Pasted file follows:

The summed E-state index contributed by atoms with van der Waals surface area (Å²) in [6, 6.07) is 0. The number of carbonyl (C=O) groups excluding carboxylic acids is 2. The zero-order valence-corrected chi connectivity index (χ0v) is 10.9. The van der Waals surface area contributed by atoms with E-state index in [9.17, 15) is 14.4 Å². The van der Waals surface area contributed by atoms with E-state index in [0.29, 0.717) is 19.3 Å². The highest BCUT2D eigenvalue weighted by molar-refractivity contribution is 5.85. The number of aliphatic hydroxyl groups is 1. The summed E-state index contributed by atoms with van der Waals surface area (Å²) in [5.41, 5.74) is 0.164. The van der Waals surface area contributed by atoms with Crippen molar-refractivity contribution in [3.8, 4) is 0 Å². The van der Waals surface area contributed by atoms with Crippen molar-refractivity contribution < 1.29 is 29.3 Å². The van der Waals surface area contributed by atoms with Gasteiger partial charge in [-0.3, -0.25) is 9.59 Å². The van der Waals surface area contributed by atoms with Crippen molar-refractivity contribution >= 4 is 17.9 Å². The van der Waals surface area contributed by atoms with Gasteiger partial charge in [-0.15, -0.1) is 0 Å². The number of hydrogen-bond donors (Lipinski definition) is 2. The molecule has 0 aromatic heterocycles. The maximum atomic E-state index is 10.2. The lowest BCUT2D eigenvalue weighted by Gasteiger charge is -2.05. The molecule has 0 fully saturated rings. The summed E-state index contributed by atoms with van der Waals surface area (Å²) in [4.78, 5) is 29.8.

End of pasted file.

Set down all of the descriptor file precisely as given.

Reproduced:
The summed E-state index contributed by atoms with van der Waals surface area (Å²) in [6, 6.07) is 0. The number of carbonyl (C=O) groups excluding carboxylic acids is 2. The zero-order valence-corrected chi connectivity index (χ0v) is 10.9. The van der Waals surface area contributed by atoms with E-state index in [9.17, 15) is 14.4 Å². The van der Waals surface area contributed by atoms with E-state index in [0.29, 0.717) is 19.3 Å². The highest BCUT2D eigenvalue weighted by molar-refractivity contribution is 5.85. The number of aliphatic hydroxyl groups is 1. The summed E-state index contributed by atoms with van der Waals surface area (Å²) in [5.41, 5.74) is 0.164. The van der Waals surface area contributed by atoms with Crippen molar-refractivity contribution in [3.8, 4) is 0 Å². The van der Waals surface area contributed by atoms with Crippen molar-refractivity contribution < 1.29 is 29.3 Å². The van der Waals surface area contributed by atoms with Gasteiger partial charge in [-0.3, -0.25) is 9.59 Å². The van der Waals surface area contributed by atoms with Crippen molar-refractivity contribution >= 4 is 17.9 Å². The van der Waals surface area contributed by atoms with Gasteiger partial charge in [-0.15, -0.1) is 0 Å². The number of hydrogen-bond donors (Lipinski definition) is 2. The molecule has 0 aromatic heterocycles. The maximum atomic E-state index is 10.2. The lowest BCUT2D eigenvalue weighted by Gasteiger charge is -2.05. The molecule has 0 fully saturated rings. The summed E-state index contributed by atoms with van der Waals surface area (Å²) in [4.78, 5) is 29.8.